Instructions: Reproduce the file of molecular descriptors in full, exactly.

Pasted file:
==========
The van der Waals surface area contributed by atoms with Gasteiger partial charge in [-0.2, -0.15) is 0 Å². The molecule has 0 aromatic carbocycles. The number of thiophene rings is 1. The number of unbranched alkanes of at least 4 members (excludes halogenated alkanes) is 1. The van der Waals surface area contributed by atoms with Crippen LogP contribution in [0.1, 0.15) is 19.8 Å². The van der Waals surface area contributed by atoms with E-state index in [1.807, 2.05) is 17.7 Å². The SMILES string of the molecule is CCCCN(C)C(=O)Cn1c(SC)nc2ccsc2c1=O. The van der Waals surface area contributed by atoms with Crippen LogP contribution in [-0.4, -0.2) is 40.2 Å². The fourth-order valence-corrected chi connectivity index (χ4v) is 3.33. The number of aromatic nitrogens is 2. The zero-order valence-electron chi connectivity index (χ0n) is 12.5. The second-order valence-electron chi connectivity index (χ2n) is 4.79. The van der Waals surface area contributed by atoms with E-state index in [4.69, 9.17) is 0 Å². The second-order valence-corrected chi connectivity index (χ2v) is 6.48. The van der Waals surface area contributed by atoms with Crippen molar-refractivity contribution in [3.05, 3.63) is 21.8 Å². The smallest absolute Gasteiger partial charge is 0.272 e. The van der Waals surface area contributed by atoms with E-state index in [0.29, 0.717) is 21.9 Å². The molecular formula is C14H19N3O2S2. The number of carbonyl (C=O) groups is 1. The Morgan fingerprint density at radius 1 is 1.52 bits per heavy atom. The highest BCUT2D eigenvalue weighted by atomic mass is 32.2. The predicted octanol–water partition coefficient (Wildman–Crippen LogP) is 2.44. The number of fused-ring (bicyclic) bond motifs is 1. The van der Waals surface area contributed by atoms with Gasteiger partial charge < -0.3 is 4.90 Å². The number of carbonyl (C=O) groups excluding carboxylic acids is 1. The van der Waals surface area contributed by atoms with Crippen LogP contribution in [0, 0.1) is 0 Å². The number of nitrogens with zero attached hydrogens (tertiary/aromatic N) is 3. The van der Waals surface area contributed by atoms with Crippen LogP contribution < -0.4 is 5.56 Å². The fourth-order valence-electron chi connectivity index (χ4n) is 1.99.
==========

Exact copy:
The van der Waals surface area contributed by atoms with Gasteiger partial charge in [-0.2, -0.15) is 0 Å². The molecule has 0 aromatic carbocycles. The number of thiophene rings is 1. The number of unbranched alkanes of at least 4 members (excludes halogenated alkanes) is 1. The van der Waals surface area contributed by atoms with Crippen LogP contribution in [0.1, 0.15) is 19.8 Å². The van der Waals surface area contributed by atoms with E-state index in [1.807, 2.05) is 17.7 Å². The SMILES string of the molecule is CCCCN(C)C(=O)Cn1c(SC)nc2ccsc2c1=O. The van der Waals surface area contributed by atoms with Crippen LogP contribution in [-0.4, -0.2) is 40.2 Å². The fourth-order valence-corrected chi connectivity index (χ4v) is 3.33. The number of aromatic nitrogens is 2. The zero-order valence-electron chi connectivity index (χ0n) is 12.5. The second-order valence-electron chi connectivity index (χ2n) is 4.79. The van der Waals surface area contributed by atoms with E-state index in [4.69, 9.17) is 0 Å². The second-order valence-corrected chi connectivity index (χ2v) is 6.48. The van der Waals surface area contributed by atoms with Crippen molar-refractivity contribution in [3.05, 3.63) is 21.8 Å². The smallest absolute Gasteiger partial charge is 0.272 e. The van der Waals surface area contributed by atoms with E-state index in [0.29, 0.717) is 21.9 Å². The molecular formula is C14H19N3O2S2. The number of carbonyl (C=O) groups is 1. The Morgan fingerprint density at radius 1 is 1.52 bits per heavy atom. The highest BCUT2D eigenvalue weighted by atomic mass is 32.2. The predicted octanol–water partition coefficient (Wildman–Crippen LogP) is 2.44. The number of fused-ring (bicyclic) bond motifs is 1. The van der Waals surface area contributed by atoms with Gasteiger partial charge < -0.3 is 4.90 Å². The number of carbonyl (C=O) groups excluding carboxylic acids is 1. The van der Waals surface area contributed by atoms with Crippen LogP contribution in [0, 0.1) is 0 Å². The number of nitrogens with zero attached hydrogens (tertiary/aromatic N) is 3. The van der Waals surface area contributed by atoms with Crippen LogP contribution < -0.4 is 5.56 Å². The fourth-order valence-electron chi connectivity index (χ4n) is 1.99.